In his Spending Review yesterday, George Osborne announced a 40% cut in the teaching budget for universities. This is part of the coalition’s plan to tackle the UK’s historical deficit. Universities now have no other option than increase tuition fees in order to fill the new gap in funding. This will be possible if Browne plan is implemented. Essentially, the implementation of this proposal will create a free market for higher education in the UK, very similar to what already exists in the US. However, this also signals the end to a great education system that used to be free and available to everyone. So, what do we take from this?
The cost of teaching a degree is estimated to be around £7,000. Under the current system, universities are allowed to charge students up to £3,290, which most of them do. The remaining cost is then subsidised by the government. If the cap on tuition fees is removed, we can expect most elite universities to raise their fees without facing a decrease in demand for places (demand for places at big universities is indeed very inelastic). This will enable them to invest more in researches and compete with big American universities.
However, there is also a downside to this. Firstly, creating a market place for higher education will benefit only a certain group of universities. As in any other competitive market, smaller and less prestigious universities will struggle to compete and shut down eventually. This will increase unemployment level in the public sector (not every lecturer can go and work for a private company), which in turn will have a wider adverse effect on our newly recovered economy. Furthermore, bright students from poor families will no longer be able to go to places like Oxford or Cambridge simply because they cannot afford them.
In the end, higher education is a public good that will always be under provided in a market system. This is why government provision of education is so vital. However, a market for higher education now means it is money that gets you into the best universities, not your real academic potential.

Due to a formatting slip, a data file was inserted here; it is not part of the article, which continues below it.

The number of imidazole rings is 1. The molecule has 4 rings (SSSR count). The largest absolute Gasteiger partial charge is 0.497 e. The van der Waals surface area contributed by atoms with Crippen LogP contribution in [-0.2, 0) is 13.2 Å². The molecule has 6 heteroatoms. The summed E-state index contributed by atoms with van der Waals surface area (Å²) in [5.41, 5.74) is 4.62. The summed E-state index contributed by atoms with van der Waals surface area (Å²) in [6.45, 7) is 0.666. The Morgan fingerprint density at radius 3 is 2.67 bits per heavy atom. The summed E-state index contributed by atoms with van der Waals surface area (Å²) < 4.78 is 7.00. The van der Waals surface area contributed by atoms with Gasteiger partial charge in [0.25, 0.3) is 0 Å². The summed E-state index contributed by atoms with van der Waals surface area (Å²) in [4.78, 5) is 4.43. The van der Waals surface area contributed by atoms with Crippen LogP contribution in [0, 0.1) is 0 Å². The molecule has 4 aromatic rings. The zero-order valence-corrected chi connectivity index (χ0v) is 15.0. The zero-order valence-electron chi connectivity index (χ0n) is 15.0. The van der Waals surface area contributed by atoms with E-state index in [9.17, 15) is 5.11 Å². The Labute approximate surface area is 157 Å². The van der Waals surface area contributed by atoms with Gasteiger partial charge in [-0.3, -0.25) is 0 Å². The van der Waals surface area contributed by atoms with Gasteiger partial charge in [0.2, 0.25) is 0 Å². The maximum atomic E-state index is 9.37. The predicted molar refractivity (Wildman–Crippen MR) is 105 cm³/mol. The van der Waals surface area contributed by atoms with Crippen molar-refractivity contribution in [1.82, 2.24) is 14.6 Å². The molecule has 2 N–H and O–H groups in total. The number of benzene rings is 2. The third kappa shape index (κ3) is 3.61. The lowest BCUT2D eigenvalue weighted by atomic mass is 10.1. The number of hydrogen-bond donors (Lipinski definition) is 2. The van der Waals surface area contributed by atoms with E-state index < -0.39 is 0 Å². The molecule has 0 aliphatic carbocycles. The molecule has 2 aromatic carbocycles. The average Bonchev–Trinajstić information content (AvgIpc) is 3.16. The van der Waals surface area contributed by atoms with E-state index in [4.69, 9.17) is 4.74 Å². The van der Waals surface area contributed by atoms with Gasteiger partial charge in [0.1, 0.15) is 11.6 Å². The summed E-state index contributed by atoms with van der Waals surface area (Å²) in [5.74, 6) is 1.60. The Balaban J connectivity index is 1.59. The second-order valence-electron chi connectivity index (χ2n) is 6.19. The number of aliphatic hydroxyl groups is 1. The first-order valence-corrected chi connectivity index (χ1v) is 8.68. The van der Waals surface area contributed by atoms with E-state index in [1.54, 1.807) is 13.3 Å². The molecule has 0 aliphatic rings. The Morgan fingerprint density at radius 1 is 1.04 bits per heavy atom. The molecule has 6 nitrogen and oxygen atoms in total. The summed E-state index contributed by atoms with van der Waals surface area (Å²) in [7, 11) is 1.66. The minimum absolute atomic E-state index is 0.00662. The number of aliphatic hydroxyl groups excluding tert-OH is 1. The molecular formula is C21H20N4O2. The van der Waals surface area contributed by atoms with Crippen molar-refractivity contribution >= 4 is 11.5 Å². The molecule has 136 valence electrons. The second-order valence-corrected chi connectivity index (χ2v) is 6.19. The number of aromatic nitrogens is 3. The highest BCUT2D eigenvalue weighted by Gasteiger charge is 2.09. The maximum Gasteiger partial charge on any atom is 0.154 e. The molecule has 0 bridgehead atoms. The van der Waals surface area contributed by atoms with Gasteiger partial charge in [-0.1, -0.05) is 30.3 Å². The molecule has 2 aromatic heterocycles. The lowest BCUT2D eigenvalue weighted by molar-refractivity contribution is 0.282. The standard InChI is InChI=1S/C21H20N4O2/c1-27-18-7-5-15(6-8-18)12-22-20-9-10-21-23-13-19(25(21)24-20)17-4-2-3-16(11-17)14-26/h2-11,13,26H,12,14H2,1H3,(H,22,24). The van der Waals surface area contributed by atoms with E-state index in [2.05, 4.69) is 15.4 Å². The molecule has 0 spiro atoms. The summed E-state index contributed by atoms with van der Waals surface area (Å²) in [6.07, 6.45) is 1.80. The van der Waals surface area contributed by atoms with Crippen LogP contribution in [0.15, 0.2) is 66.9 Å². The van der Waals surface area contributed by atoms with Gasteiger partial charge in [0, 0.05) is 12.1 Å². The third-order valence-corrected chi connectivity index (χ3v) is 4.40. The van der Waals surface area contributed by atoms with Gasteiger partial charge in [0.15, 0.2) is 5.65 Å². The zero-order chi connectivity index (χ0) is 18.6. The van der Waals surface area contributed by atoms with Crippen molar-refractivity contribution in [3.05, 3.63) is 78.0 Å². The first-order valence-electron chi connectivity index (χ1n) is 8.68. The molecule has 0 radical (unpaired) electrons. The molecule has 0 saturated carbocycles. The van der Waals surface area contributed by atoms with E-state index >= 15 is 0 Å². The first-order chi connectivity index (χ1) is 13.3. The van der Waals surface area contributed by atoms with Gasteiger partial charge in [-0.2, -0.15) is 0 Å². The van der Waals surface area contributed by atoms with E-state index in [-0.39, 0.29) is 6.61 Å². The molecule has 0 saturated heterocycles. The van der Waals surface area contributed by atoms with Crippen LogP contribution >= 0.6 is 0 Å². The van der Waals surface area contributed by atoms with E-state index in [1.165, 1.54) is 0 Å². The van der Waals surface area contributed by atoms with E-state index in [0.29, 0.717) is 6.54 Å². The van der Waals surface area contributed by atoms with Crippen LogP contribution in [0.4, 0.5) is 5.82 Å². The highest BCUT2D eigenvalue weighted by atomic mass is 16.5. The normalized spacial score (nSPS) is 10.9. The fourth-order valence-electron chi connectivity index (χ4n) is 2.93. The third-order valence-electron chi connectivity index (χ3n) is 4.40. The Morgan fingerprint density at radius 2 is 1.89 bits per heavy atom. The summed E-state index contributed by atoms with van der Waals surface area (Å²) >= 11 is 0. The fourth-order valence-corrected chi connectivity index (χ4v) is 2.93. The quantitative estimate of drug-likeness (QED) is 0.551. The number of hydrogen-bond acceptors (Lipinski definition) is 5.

Please comment below to let us know what you think.
A great new page from our friends at Intute Social Sciences and the Economics Network is up! Useful for degree or A-levels students, it tours some of the key sites for Economics and shows you how to make use of them in your work.
You can find it at: The Internet for Economics.
Each choice that you make as an individual is decided by a society of billions: namely, the billions of neurons that populate your brain. Economics, being the science of choice, has until recently treated the human being as a black box rather than looking inside. That has changed with the advent of neuroeconomics, a branch of science which examines what those cells are doing when people are making choices.
Neuroeconomists have studied blood-flow to find where the brain measures uncertainty; measured hormones in subjects’ saliva and their effect on impulsive decisions; and worn conductive caps to measure brain activity while they make a purchase.
The questions thrown up by neuroeconomics include whether we are really rational, or destined to be biased, and whether it will be possible in the future to read off someone’s preferences with a powerful brain scan. In an article for Slate and a recent programme on BBC Radio 4, Tim Harford discusses the potential power of this emerging discipline.